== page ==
1. Value. The TVM of the subject property as of January 1, 2021, was $462,300.


  1. Assessment and Valuation. Residential real property is assessed at 19% of its TVM as of January 1 of each odd-numbered year. Section 137.115.5(1)(a).  The TVM is “the fair market value of the property on the valuation date[.]”  Snider v. Casino Aztar/Aztar Mo. Gaming Corp., 156 S.W.3d 341, 346 (Mo. banc 2005) (internal quotation omitted).  The fair market value is “the price which the property would bring from a willing buyer when offered for sale by a willing seller.”  Mo. Baptist Children’s Home v. State Tax Comm’n, 867 S.W.2d 510, 512 (Mo. banc 1993).  “True value in money is defined in terms of value in exchange not value in use.”  Tibbs v. Poplar Bluff Assocs. I, L.P., 599 S.W.3d 1, 7 (Mo. App. S.D. 2020) (internal quotation omitted).  “Determining the true value in money is an issue of fact for the STC.”  Cohen v. Bushmeyer, 251 S.W.3d 345, 348 (Mo. App. E.D. 2008).

“For purposes of levying property taxes, the value of real property is typically determined using one or more of three generally accepted approaches.”  Snider, 156 S.W.3d at 346. The three generally accepted approaches are the cost approach, the income approach, and the comparable sales approach.  Id. at 346-48.  The STC has wide discretion in selecting the appropriate valuation method but “cannot base its decision on opinion evidence that fails to consider information that should have been considered under a particular valuation approach.”  Id., at 348.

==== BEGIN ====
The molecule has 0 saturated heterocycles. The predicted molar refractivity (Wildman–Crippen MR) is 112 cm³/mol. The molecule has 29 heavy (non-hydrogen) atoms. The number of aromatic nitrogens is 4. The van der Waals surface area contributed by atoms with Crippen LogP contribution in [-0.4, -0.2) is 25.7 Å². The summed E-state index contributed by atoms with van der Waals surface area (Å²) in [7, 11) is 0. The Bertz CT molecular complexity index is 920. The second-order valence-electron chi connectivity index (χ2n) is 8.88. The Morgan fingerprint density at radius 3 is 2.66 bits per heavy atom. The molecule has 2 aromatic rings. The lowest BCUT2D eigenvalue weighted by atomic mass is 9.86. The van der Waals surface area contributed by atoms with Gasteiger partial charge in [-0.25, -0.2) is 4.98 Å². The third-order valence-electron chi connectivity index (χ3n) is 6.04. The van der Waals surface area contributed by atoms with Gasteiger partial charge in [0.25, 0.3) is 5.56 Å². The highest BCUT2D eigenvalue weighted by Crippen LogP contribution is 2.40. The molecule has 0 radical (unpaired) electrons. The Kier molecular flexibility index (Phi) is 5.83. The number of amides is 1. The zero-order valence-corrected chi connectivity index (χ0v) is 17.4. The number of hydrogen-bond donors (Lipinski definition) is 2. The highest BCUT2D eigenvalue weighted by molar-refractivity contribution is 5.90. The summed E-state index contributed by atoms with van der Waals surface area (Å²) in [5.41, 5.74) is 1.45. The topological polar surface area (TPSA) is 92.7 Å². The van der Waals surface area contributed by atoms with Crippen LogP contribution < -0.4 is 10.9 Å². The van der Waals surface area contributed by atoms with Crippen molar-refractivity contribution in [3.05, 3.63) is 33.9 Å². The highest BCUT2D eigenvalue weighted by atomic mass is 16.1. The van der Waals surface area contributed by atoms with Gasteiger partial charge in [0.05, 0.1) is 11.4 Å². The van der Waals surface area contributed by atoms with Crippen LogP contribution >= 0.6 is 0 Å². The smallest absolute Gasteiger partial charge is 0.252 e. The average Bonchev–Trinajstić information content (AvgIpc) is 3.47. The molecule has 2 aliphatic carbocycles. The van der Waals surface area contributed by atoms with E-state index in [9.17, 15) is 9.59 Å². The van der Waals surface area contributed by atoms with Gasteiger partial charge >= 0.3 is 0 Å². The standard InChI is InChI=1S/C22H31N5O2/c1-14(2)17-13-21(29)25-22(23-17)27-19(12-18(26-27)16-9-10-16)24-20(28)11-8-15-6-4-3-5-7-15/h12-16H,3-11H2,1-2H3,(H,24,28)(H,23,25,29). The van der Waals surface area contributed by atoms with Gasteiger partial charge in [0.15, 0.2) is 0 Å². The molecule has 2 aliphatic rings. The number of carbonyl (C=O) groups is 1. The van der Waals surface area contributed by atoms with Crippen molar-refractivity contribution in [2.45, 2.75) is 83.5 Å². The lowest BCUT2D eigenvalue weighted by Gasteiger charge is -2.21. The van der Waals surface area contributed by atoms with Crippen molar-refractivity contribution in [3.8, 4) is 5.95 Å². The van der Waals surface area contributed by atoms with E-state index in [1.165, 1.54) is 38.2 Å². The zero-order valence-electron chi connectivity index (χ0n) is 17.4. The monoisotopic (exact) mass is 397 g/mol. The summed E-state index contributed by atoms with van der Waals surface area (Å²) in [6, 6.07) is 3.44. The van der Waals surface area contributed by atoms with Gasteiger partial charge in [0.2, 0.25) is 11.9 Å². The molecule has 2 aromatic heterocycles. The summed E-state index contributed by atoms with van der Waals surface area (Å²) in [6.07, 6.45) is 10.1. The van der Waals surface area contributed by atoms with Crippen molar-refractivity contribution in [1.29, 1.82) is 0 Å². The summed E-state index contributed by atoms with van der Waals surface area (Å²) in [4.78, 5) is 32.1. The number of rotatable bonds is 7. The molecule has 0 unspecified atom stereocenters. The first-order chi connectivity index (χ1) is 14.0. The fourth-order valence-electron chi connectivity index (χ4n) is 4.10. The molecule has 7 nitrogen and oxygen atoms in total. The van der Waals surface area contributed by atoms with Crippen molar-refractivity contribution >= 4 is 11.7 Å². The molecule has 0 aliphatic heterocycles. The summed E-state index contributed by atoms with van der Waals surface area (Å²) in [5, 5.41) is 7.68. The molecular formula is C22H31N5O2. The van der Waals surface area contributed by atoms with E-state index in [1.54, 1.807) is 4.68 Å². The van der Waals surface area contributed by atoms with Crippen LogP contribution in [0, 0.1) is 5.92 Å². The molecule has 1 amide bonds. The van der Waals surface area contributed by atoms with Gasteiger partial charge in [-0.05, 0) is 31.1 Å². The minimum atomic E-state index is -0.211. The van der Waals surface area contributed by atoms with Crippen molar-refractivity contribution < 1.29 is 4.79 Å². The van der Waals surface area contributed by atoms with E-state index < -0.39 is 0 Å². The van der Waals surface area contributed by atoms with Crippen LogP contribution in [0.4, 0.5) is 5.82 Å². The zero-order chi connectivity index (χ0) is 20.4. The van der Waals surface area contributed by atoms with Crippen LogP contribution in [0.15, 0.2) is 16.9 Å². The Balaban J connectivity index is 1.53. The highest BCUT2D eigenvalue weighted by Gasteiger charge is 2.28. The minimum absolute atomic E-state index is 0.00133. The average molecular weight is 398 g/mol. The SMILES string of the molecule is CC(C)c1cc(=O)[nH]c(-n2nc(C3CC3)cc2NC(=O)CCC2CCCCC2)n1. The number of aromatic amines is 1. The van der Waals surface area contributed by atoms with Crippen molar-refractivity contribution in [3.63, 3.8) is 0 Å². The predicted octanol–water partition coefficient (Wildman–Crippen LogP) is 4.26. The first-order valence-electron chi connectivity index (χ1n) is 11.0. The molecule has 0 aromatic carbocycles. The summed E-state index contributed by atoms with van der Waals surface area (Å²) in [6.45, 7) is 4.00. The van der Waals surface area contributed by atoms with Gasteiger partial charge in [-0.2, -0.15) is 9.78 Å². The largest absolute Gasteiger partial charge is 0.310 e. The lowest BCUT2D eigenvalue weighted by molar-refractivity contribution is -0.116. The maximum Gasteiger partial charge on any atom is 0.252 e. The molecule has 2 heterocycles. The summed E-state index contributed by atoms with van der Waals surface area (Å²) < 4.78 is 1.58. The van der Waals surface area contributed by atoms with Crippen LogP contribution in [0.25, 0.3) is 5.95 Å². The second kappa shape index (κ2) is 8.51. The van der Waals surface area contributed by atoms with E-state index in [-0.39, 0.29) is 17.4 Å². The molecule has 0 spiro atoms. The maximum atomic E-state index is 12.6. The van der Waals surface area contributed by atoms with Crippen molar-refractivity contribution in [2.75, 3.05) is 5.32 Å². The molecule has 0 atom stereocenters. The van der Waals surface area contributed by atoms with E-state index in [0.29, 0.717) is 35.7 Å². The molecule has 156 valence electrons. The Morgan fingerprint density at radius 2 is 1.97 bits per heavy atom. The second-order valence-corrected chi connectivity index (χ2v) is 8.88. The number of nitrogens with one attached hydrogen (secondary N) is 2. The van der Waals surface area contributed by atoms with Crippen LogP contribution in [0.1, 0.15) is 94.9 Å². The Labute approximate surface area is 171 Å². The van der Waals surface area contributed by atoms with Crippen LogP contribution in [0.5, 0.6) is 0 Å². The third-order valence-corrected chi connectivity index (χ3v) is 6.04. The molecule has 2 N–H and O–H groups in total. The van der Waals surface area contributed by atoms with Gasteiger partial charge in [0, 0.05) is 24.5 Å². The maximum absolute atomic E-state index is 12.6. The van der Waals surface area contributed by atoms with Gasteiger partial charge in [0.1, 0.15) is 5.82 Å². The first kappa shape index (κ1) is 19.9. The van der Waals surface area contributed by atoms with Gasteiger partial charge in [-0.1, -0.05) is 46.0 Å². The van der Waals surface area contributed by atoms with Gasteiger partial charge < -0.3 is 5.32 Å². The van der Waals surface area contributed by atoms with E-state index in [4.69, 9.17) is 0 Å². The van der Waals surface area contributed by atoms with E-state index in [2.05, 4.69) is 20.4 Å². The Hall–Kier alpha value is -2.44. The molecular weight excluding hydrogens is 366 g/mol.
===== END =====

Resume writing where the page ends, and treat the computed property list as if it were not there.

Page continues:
The comparable sales approach “is most appropriate when there is an active market for the type of property at issue such that sufficient data are available to make a comparative analysis.”  Snider, 156 S.W.3d at 348.  For this reason, the comparable sales approach is typically used to value residential property.  “The comparable sales approach uses prices paid for similar properties in arms-length transactions and adjusts those prices to account for differences between the properties.”  Id. at 347-48 (internal quotation omitted).  “Comparable sales consist of evidence of sales reasonably related in time and distance and involve land comparable in character.”  Id. at 348.

  1. Evidence. “Although technical rules of evidence are not controlling in administrative hearings, fundamental rules of evidence are applicable.” Mo. Church of Scientology v. State Tax Comm’n, 560 S.W.2d 837, 839 (Mo. banc 1977). The hearing officer is the finder of fact and determines the credibility and weight of the evidence.   Kelly v. Mo. Dep’t of Soc. Servs., Family Support Div., 456 S.W.3d 107, 111 (Mo. App. W.D. 2015).  “It is within the purview of the hearing officer to determine the method of valuation to be adopted in a given case.” Tibbs v. Poplar Bluff Assocs. I, L.P., 599 S.W.3d 1, 9 (Mo. App. S.D. 2020).   The hearing officer “may inquire of the owner of the property or of any other party to the appeal regarding any matter or issue relevant to the valuation, subclassification or assessment of the property.”  Section 138.430.2. The Hearing Officer’s decision regarding the assessment or valuation of the property may be based solely upon his inquiry and any evidence presented by the parties, or based solely upon evidence presented by the parties. Id.